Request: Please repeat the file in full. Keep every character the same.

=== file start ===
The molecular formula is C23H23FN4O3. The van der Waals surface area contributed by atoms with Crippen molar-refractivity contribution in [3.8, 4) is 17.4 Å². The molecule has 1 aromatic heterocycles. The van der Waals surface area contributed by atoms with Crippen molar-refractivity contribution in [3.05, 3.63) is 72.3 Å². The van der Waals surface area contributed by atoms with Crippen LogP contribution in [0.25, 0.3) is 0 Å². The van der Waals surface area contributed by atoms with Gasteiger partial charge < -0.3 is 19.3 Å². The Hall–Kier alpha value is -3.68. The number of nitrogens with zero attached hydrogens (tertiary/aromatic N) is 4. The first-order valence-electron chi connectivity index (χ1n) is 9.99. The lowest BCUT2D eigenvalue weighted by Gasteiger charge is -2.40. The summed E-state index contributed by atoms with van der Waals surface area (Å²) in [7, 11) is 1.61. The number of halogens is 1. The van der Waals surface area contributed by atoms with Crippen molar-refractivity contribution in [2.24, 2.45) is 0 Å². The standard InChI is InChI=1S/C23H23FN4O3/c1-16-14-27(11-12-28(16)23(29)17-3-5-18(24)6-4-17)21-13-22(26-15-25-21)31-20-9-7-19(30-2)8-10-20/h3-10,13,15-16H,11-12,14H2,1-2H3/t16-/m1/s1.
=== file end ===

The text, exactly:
The molecular formula is C23H23FN4O3. The van der Waals surface area contributed by atoms with Crippen molar-refractivity contribution in [3.8, 4) is 17.4 Å². The molecule has 1 aromatic heterocycles. The van der Waals surface area contributed by atoms with Crippen molar-refractivity contribution in [3.05, 3.63) is 72.3 Å². The van der Waals surface area contributed by atoms with Crippen LogP contribution in [0.25, 0.3) is 0 Å². The van der Waals surface area contributed by atoms with Gasteiger partial charge < -0.3 is 19.3 Å². The Hall–Kier alpha value is -3.68. The number of nitrogens with zero attached hydrogens (tertiary/aromatic N) is 4. The first-order valence-electron chi connectivity index (χ1n) is 9.99. The lowest BCUT2D eigenvalue weighted by Gasteiger charge is -2.40. The summed E-state index contributed by atoms with van der Waals surface area (Å²) in [7, 11) is 1.61. The number of halogens is 1. The van der Waals surface area contributed by atoms with Crippen molar-refractivity contribution in [2.24, 2.45) is 0 Å². The standard InChI is InChI=1S/C23H23FN4O3/c1-16-14-27(11-12-28(16)23(29)17-3-5-18(24)6-4-17)21-13-22(26-15-25-21)31-20-9-7-19(30-2)8-10-20/h3-10,13,15-16H,11-12,14H2,1-2H3/t16-/m1/s1.